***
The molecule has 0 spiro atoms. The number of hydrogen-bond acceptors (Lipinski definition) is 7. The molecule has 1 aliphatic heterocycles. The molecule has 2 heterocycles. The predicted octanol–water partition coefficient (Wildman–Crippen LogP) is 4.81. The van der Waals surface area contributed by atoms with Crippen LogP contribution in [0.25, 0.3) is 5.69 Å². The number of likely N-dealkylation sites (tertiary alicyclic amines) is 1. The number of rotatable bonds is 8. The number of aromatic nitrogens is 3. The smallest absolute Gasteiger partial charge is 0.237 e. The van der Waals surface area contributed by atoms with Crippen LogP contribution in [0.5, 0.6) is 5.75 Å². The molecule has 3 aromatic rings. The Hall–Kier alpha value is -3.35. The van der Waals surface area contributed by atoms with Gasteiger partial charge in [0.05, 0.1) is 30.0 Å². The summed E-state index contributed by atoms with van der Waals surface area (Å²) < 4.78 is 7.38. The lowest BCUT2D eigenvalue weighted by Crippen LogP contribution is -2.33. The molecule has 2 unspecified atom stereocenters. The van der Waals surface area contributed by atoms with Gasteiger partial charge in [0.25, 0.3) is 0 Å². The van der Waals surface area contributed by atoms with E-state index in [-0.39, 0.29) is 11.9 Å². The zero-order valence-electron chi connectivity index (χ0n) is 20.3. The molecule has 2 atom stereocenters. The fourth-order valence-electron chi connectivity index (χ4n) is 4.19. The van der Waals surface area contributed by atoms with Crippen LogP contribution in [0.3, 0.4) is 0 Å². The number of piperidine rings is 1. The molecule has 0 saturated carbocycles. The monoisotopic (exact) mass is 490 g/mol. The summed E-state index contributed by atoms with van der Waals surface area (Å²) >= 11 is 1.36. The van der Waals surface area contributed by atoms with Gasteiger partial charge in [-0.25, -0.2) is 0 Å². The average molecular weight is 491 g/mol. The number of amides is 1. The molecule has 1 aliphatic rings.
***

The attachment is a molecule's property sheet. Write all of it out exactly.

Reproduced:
The molecule has 0 spiro atoms. The number of hydrogen-bond acceptors (Lipinski definition) is 7. The molecule has 1 aliphatic heterocycles. The molecule has 2 heterocycles. The predicted octanol–water partition coefficient (Wildman–Crippen LogP) is 4.81. The van der Waals surface area contributed by atoms with Crippen LogP contribution in [0.25, 0.3) is 5.69 Å². The number of likely N-dealkylation sites (tertiary alicyclic amines) is 1. The number of rotatable bonds is 8. The number of aromatic nitrogens is 3. The smallest absolute Gasteiger partial charge is 0.237 e. The van der Waals surface area contributed by atoms with Crippen LogP contribution in [0.5, 0.6) is 5.75 Å². The molecule has 3 aromatic rings. The Hall–Kier alpha value is -3.35. The van der Waals surface area contributed by atoms with Gasteiger partial charge in [0.05, 0.1) is 30.0 Å². The summed E-state index contributed by atoms with van der Waals surface area (Å²) < 4.78 is 7.38. The lowest BCUT2D eigenvalue weighted by Crippen LogP contribution is -2.33. The molecule has 2 unspecified atom stereocenters. The van der Waals surface area contributed by atoms with Gasteiger partial charge in [0.25, 0.3) is 0 Å². The van der Waals surface area contributed by atoms with E-state index in [-0.39, 0.29) is 11.9 Å². The zero-order valence-electron chi connectivity index (χ0n) is 20.3. The molecule has 2 atom stereocenters. The fourth-order valence-electron chi connectivity index (χ4n) is 4.19. The van der Waals surface area contributed by atoms with Crippen LogP contribution in [0.3, 0.4) is 0 Å². The number of piperidine rings is 1. The molecule has 0 saturated carbocycles. The monoisotopic (exact) mass is 490 g/mol. The summed E-state index contributed by atoms with van der Waals surface area (Å²) >= 11 is 1.36. The van der Waals surface area contributed by atoms with Gasteiger partial charge in [-0.25, -0.2) is 0 Å². The average molecular weight is 491 g/mol. The number of amides is 1. The molecule has 1 aliphatic rings.